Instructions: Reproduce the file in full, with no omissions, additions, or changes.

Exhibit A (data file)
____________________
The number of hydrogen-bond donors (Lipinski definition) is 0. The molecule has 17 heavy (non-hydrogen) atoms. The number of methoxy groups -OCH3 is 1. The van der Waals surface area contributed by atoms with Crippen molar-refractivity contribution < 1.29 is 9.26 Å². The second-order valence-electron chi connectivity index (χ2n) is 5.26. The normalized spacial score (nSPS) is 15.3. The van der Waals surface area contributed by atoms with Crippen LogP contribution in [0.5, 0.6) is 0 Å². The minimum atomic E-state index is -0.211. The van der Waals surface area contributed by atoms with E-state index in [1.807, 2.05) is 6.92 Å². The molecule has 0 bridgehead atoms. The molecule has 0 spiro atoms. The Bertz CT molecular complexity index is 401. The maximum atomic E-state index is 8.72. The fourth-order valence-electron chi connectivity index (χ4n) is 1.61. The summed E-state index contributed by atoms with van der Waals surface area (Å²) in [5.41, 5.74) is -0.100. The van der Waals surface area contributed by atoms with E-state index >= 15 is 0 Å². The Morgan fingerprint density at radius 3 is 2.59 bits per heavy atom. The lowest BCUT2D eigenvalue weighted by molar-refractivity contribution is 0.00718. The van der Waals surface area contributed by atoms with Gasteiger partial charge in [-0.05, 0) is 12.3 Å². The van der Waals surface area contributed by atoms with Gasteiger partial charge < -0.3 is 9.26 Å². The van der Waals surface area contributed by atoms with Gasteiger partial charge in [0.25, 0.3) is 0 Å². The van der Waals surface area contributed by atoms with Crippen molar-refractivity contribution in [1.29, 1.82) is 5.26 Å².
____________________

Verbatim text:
The number of hydrogen-bond donors (Lipinski definition) is 0. The molecule has 17 heavy (non-hydrogen) atoms. The number of methoxy groups -OCH3 is 1. The van der Waals surface area contributed by atoms with Crippen molar-refractivity contribution < 1.29 is 9.26 Å². The second-order valence-electron chi connectivity index (χ2n) is 5.26. The normalized spacial score (nSPS) is 15.3. The van der Waals surface area contributed by atoms with Crippen LogP contribution in [0.5, 0.6) is 0 Å². The minimum atomic E-state index is -0.211. The van der Waals surface area contributed by atoms with E-state index in [1.807, 2.05) is 6.92 Å². The molecule has 0 bridgehead atoms. The molecule has 0 spiro atoms. The Bertz CT molecular complexity index is 401. The maximum atomic E-state index is 8.72. The fourth-order valence-electron chi connectivity index (χ4n) is 1.61. The summed E-state index contributed by atoms with van der Waals surface area (Å²) in [5.41, 5.74) is -0.100. The van der Waals surface area contributed by atoms with E-state index >= 15 is 0 Å². The Morgan fingerprint density at radius 3 is 2.59 bits per heavy atom. The lowest BCUT2D eigenvalue weighted by molar-refractivity contribution is 0.00718. The van der Waals surface area contributed by atoms with Gasteiger partial charge in [-0.05, 0) is 12.3 Å². The van der Waals surface area contributed by atoms with Gasteiger partial charge < -0.3 is 9.26 Å². The van der Waals surface area contributed by atoms with Gasteiger partial charge in [0.25, 0.3) is 0 Å². The van der Waals surface area contributed by atoms with Crippen molar-refractivity contribution in [1.29, 1.82) is 5.26 Å².